Category Archives: Nissan

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31Dec/13

Nissan NV200 Have Problems With Transmission, Oil Pressure Sensors and Steering

Ford is recalling 7,153 Lincoln MKZ sedans for faulty transmission sensors that can lock the vehicle in park, according to filings with the National Highway Traffic Safety Administration.

The 2013 and 2014 MKZ Hybrid has a transmission sensor that may read the gear selection incorrectly as neutral when it is really in park and let the driver engage the drive position without stepping on the brake. However, the software will recognize the fault and shift the transmission back into park and apply the handbrake. A warning light will illuminate along with the message “Shift system fault, Service required.”

Nissan NV200

Nissan NV200

Ford said it received warranty claims and several vehicles with this condition over the past few months. The MKZ is all-new for 2013 and was initially delayed for several months after quality problems at the factory. There have been no related injuries or rollaways due to the problem, Ford said. Only Hybrid models are affected.

Owners should have already received notification to take their cars to a Lincoln dealer, which will update the transmission software.

In November, Ford recalled 139,917 Escape SUVs in the U.S. to fix engine problems that could result in fires under the hood. The automaker was also fined $17.35 million by the NHTSA in August for delaying a recall on older Escape models.

Volvo received five owner reports in the U.S. from February through November citing engine noise and little or no oil in the engine. Volvo said the oil sensors that would normally flash an alert on the instrument panel were not activated and therefore the drivers did not know their engines were low on oil. In at least two of the cases, Volvo mechanics forgot to refill the engine with oil after a service. In all cases, the engine was replaced due to excessive damage. Only 5-cylinder engines are affected, Volvo said.

28Jan/13

Nissan GT-R vs. Mercedes C63 AMG Black Series, the $100,000 showdown: Motoramic TV

If you’ve got $100,000 to spend on a brawny four-seat performance coupe, you face an interesting (and wonderful) dilemma: Do you want the ultimate version of something relatively normal, or a normal version of something that’s pretty ultimate in the first place? Representing the two camps, we corralled a $107,600 Nissan GT-R Black Edition and a $129,725 Mercedes-Benz C63 AMG Black Series. The Nissan’s only option was a $280 set of floor mats. In the case of the Benz, Mercedes throws in the floor mats for free. Which is nice, because the rest of the options cost $65,720.

Nissan GT-R

Nissan GT-R

Yes, the C63 Black Series is the rare car that carries options worth more than the underlying vehicle itself, in this case the mighty C63 AMG coupe. With the full Black Series treatment, the Benz is a about a roll cage and gutted interior away from the starting grid at a Pirelli World Challenge race. Adjustable coil-over suspension on a street car? Yep. And a 510-hp naturally aspirated V8, flared fenders (the rear track is 3.1 inches wider than a stock C63), bigger brakes, an active differential with cooler — the Black Series equipment list is long. The result is a cost-no-object C-class, a bellowing 186-mph coupe that evokes German DTM cars.

Put it this way: very few cars can get away with an adjustable carbon fiber wing bolted to the trunk. This is one of them. Mercedes isn’t saying how many C63 Blacks they’re building, but they do say they’re all sold out. Better keep an eye on the classifieds.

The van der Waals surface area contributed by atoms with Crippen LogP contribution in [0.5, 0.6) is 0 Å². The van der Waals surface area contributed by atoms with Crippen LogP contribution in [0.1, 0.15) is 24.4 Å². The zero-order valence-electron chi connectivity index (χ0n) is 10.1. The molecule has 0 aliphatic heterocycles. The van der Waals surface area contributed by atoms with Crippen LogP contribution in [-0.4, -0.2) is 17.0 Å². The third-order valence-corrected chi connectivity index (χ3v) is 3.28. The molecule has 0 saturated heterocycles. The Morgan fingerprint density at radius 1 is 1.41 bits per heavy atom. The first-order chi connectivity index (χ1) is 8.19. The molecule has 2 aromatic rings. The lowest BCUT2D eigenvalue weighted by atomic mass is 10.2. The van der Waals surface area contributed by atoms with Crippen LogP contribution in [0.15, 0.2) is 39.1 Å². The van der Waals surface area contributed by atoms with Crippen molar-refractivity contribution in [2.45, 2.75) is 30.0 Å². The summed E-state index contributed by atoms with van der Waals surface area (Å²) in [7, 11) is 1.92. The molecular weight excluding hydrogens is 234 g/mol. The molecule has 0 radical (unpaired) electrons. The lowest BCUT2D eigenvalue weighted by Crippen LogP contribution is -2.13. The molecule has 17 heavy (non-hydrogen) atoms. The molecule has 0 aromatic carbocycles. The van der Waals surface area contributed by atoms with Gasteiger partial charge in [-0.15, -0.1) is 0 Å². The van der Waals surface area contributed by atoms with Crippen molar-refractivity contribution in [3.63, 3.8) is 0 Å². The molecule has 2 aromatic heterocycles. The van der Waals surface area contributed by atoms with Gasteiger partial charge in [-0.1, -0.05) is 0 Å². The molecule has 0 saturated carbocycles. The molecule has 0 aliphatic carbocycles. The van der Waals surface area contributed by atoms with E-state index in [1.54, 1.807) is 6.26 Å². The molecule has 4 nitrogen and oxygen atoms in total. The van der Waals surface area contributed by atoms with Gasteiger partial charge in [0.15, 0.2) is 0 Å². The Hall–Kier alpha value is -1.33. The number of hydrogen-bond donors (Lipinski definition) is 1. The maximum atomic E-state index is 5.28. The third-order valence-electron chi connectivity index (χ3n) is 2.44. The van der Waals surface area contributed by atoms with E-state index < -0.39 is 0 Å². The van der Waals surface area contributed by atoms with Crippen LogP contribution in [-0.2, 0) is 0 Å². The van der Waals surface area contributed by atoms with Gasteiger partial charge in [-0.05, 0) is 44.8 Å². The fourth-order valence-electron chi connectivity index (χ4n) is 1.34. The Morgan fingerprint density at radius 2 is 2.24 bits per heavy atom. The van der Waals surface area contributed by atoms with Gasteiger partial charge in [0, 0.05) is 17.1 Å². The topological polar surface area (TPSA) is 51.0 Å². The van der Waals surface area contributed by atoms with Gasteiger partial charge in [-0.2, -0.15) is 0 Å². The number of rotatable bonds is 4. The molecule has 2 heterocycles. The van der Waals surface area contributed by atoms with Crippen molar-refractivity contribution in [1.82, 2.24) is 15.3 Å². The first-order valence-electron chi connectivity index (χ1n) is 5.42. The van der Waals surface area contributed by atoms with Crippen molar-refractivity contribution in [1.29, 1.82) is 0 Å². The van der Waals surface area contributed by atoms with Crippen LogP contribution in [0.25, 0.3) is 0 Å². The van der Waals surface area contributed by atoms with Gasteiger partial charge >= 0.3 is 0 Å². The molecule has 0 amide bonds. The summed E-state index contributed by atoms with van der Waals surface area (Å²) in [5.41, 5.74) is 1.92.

The Nissan, on the other hand, was built from scratch as an all-conquering speed monster. Nissan tweaks its halo car a little bit each year, and the 2013 GT-R now sports 545 hp from its hand-built, twin-turbo V6. That power deploys through a dual clutch transmission and a torque-vectoring all-wheel-drive system that enables retina-crushing launches and physics-bending corner exits. Essentially, if there’s a piece of technology that makes a car go faster, the GT-R has it. You wouldn’t call a GT-R pretty, but it’s gorgeous in its purposefulness.

The GT-R and C63 Black approach the muscle-coupe question from completely different angles. Rear-wheel-drive versus all-wheel-drive. Automatic transmission versus dual-clutch sequential. Honkin’ huge naturally aspirated V-8 versus turbo V-6. Analog versus digital, really. The GT-R is clearly faster, but is it more fun?

Mercedes C63 AMG

Mercedes C63 AMG Black

To seek wisdom on this existential question, I recruited my friend Jason Wenig, proprietor of The Creative Workshop in Dania Beach, Fla. Wenig’s company executes high-end restorations and he regularly gets wheel time in cars that most of us have never seen in person. So I’m interested to see what he thinks of the latest, greatest $100,000 efforts from modern Mercedes-Benz and Nissan.

To ensure we have room to fully exercise this two-car herd of 1,055 horsepower, we head to an abandoned airstrip. There, we learn a few things. The GT-R, despite its all-wheel-drive, will do whatever you want it to do — tail-out, tire-smoking drifts included. At full throttle, the Benz hurls thunder while the Nissan soundtrack is all intake, a symphony of shredded atmosphere. Both these cars have brakes that dig in hard enough to rip loose pebbles from the pavement at 130 mph. Oh, and you might be aware that many Benzes won’t let you fully deactivate the stability control system. This one definitely will.

By the end of the day, we’d reached some conclusions. One of us preferred the lurid slides, high-rpm V-8 and in-your-face style of the widebody Benz. The other picked the Nissan and its all-out performance, its high-tech devotion to making its driver look good. Which would you choose? It’s a great question.